Should you cross the border from the Southwest US into Mexico? It is tempting to cross for a little shopping, some “dental tourism,” or to visit a great little Mexican restaurant. States like Sonora have made things easy, but should you let your guard down and make a visit to a Mexican border town?
Dental and Medical Tourism
Seniors travel on a daily basis from Yuma, Arizona to Los Algodones for dental care, prescriptions and eyeglasses. There are also many dentists, doctors and pharmacies in Nogales, Sonora. So it is hard to believe that some Mexican border towns have a history of violence.
The U.S. State Department, in an article covering Spring Break in Mexico advises common sense. “While the vast majority enjoy their vacations without incident, several may die, hundreds will be arrested and still more will make mistakes that could affect them for the rest of their lives. Using some common sense will help travelers avoid these unpleasant and dangerous situations.
Los Algodones still is considered a safe zone by many seniors. But they will tell you to go during daylight hours and stay in the central shopping and business district.
Watch for Alerts
The State Department issues travel alerts that can keep up updated on areas to avoid. These are usually for temporary situations. Here is the website. However, if you see a Department of State Travel Warning, it is best to stay away until the warning is cleared.
Safety Tips for the Visitor
- Stay in groups
- Stay in the usual tourist areas (gift shops, restaurants, hotel areas)
- Watch your drinking. A person appearing drunk is a sure target for theft.
- Be extra careful to follow the laws. Don’t drink and drive, use illegal drugs, bring guns or drugs over the border, etc.
- Take care of yourself. Bring water over the border to avoid dehydration. Wear sunscreen. Bring a list of your prescriptions and basic medical information with you.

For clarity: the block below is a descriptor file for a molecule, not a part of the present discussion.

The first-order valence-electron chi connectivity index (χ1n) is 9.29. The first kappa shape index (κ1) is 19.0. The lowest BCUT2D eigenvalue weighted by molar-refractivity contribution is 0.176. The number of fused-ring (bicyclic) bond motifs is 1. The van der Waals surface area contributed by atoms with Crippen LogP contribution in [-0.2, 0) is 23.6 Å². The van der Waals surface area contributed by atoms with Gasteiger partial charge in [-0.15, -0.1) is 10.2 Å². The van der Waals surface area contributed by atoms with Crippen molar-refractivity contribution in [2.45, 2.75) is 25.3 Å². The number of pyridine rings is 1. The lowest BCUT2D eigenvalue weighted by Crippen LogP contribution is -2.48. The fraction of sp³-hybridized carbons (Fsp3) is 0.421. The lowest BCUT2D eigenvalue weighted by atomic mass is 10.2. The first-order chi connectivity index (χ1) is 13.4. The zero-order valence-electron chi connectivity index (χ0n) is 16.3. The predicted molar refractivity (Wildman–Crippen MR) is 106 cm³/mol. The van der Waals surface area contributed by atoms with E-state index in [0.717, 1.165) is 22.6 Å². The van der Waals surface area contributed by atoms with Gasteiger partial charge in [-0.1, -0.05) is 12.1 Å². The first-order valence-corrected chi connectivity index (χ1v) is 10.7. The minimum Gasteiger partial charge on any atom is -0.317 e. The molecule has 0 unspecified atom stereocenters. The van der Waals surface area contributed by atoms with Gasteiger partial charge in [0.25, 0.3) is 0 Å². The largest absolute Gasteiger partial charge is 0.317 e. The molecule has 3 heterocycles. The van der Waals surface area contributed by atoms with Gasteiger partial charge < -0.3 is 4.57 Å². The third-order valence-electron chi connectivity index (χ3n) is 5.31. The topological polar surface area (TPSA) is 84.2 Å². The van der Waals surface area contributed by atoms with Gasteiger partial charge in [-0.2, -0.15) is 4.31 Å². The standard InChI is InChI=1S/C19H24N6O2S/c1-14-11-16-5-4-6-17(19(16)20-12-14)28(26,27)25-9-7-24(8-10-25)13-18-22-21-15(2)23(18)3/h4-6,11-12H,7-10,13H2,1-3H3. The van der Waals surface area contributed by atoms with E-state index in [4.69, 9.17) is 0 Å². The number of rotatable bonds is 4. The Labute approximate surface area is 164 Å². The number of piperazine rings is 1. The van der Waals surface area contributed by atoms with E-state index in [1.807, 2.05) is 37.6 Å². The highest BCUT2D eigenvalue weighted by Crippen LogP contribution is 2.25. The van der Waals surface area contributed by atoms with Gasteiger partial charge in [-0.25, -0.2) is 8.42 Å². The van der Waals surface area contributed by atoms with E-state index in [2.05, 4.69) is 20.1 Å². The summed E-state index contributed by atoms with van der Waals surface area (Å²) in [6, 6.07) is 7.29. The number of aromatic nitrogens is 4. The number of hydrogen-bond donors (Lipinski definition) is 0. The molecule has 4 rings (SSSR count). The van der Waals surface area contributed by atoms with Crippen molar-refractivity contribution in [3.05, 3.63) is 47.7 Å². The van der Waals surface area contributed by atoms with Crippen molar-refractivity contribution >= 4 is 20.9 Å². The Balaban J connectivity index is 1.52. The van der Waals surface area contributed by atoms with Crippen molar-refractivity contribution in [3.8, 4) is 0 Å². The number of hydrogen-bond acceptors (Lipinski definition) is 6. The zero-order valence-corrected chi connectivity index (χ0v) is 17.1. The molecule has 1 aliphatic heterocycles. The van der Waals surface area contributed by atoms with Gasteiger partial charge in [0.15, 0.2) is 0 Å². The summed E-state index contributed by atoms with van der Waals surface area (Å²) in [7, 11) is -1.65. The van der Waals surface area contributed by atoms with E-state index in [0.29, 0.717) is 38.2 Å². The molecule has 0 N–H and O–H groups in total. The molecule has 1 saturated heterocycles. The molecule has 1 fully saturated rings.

- Have an emergency contact and phone number written down.
- Know the hours of your border crossing point. Not all are open 24 hours.
Documents for Tourist Travel Across the Mexican Border
Getting back into the U.S. is more difficult than crossing the border into Mexico. Make sure you have appropriate documents. A U.S. citizen returning to the United States from Mexico through a land port of entry (by car, ship or by foot) must present a U.S. passport or a passport card.
If you fly into Mexico, you must have the U.S. passport (not a passport card).
When you travel, I recommend carrying a copy of your passport or passport card so that you have your passport number with you at all times. Sometimes it may be wise to keep your passport in a hotel safe and carry the copy with you in your purse or wallet.
If you plan to stay awhile in Mexico, Kathleen Crislip, the About.com Student Travel Writer, has some great tips for planning your trip to Mexico.
The American Automobile Association advises: If traveling by vehicle, buy Mexico auto insurance. U.S. auto insurance is not valid in Mexico, even though some companies extend their coverage a certain number of miles from the border, Mexican officials will not recognize this. If a collision occurs, a Mexican auto policy is the only form of insurance the authorities will accept as evidence of financial responsibility. If you cannot provide Mexico auto insurance, you could be arrested and sent to jail. More from AAA
When You Go Across the Border
After reading all of this you may not want to go across the border, but if you don’t you will miss a taste of border town Mexico that is colorful and fun. If you stay in the main tourist areas, visit in the daytime, and cross back into the United States before late evening, you should have a great time. Of course, watch the news and State Department warnings and follow the rules.